Hittite mythology

"Jarri" redirects here. For the villages in Iran, see Jarri, Iran (disambiguation).
"Kashkuh" redirects here. For the villages in Iran, see Kashkuh, Iran.
"Ellel" redirects here. For the village in Lancashire, England, see Ellel, Lancashire.
"Jarri" redirects here. It is not to be confused with Jari (disambiguation), Jarrie, Jarry (disambiguation), or Jerri (disambiguation).
Seated deity, late Hittite Empire (13th century BC)

Hittite mythology and Hittite religion were the religious beliefs and practices of the Hittites, who created an empire centered in what is now Turkey from ca. 1,600 BC to 1,180 BC.

Most of the narratives embodying Hittite mythology are lost, and the elements that would give a balanced view of Hittite religion are lacking among the tablets recovered at the Hittite capital Hattusa and other Hittite sites. Thus, "there are no canonical scriptures, no theological disquisitions or discourses, no aids to private devotion".[1] Some religious documents formed part of the corpus with which young scribes were trained, and have survived, most of them dating from the last several decades before the final burning of the sites. The scribes in the royal administration, some of whose archives survive, were a bureaucracy, organizing and maintaining royal responsibilities in areas that would be considered part of religion today: temple organization, cultic administration, reports of diviners, make up the main body of surviving texts.[2]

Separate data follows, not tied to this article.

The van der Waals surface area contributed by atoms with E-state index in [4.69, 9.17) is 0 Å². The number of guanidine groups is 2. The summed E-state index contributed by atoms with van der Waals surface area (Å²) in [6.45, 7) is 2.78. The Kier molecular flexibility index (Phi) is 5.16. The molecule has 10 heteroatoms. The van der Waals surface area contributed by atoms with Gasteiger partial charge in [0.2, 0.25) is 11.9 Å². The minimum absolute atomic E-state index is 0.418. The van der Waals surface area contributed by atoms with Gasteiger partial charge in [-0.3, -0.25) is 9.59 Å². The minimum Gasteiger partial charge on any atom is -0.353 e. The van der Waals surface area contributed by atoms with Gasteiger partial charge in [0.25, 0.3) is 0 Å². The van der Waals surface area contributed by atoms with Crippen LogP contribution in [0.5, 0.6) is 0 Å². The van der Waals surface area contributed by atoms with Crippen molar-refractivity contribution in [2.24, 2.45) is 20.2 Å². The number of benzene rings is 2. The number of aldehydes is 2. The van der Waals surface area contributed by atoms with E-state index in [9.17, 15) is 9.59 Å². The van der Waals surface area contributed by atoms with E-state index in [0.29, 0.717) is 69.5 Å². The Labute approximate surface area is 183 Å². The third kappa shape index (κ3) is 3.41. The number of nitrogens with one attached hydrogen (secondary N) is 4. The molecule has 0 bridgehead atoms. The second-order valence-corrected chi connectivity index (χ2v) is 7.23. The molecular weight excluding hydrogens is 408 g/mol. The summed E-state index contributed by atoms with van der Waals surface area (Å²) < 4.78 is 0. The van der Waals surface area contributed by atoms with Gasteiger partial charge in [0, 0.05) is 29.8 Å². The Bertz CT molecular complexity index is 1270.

The understanding of Hittite mythology depends on readings of surviving stone carvings, deciphering of the iconology represented in seal stones, interpreting ground plans of temples: additionally, there are a few images of deities, for the Hittites often worshipped their gods through Huwasi stones, which represented deities and were treated as sacred objects. Gods were often depicted standing on the backs of their respective beasts, or may have been identifiable in their animal form.[3]


Though drawing on ancient Mesopotamian religion, the religion of the Hittites and Luwians retains noticeable elements of reconstructed Proto-Indo-European religion. For example, Tarhunt, the god of thunder and his conflict with the serpent Illuyanka resembles the conflict between Indra and the cosmic serpent Vritra in Vedic mythology, or Thor and the serpent Jörmungandr in Norse mythology. His consort is the Hattic solar deity. This divine couple were presumably worshipped in the twin cellas of the largest temple at Hattusa.[4]

Priests and cult sites